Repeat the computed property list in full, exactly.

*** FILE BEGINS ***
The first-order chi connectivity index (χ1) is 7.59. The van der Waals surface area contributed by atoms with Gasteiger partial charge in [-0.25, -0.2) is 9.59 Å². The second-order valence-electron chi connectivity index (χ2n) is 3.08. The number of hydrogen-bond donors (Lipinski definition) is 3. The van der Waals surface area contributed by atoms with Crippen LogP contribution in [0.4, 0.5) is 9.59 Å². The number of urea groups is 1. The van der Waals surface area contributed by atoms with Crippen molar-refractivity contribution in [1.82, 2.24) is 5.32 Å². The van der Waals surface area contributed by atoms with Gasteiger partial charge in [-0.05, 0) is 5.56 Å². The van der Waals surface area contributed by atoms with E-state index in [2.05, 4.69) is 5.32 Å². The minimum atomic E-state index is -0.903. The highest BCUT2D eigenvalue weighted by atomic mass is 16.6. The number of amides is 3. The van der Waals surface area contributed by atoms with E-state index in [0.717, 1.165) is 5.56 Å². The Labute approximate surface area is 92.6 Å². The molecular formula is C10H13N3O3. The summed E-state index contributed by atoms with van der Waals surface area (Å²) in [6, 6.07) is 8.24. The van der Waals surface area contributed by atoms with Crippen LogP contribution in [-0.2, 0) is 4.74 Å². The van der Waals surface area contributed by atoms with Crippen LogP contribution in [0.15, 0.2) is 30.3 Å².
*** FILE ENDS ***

The first-order chi connectivity index (χ1) is 7.59. The van der Waals surface area contributed by atoms with Gasteiger partial charge in [-0.25, -0.2) is 9.59 Å². The second-order valence-electron chi connectivity index (χ2n) is 3.08. The number of hydrogen-bond donors (Lipinski definition) is 3. The van der Waals surface area contributed by atoms with Crippen LogP contribution in [0.4, 0.5) is 9.59 Å². The number of urea groups is 1. The van der Waals surface area contributed by atoms with Crippen molar-refractivity contribution in [1.82, 2.24) is 5.32 Å². The van der Waals surface area contributed by atoms with Gasteiger partial charge in [-0.05, 0) is 5.56 Å². The van der Waals surface area contributed by atoms with E-state index in [2.05, 4.69) is 5.32 Å². The minimum atomic E-state index is -0.903. The highest BCUT2D eigenvalue weighted by atomic mass is 16.6. The number of amides is 3. The van der Waals surface area contributed by atoms with E-state index in [0.717, 1.165) is 5.56 Å². The Labute approximate surface area is 92.6 Å². The molecular formula is C10H13N3O3. The summed E-state index contributed by atoms with van der Waals surface area (Å²) in [6, 6.07) is 8.24. The van der Waals surface area contributed by atoms with Crippen LogP contribution in [-0.2, 0) is 4.74 Å². The van der Waals surface area contributed by atoms with Crippen LogP contribution in [0.15, 0.2) is 30.3 Å².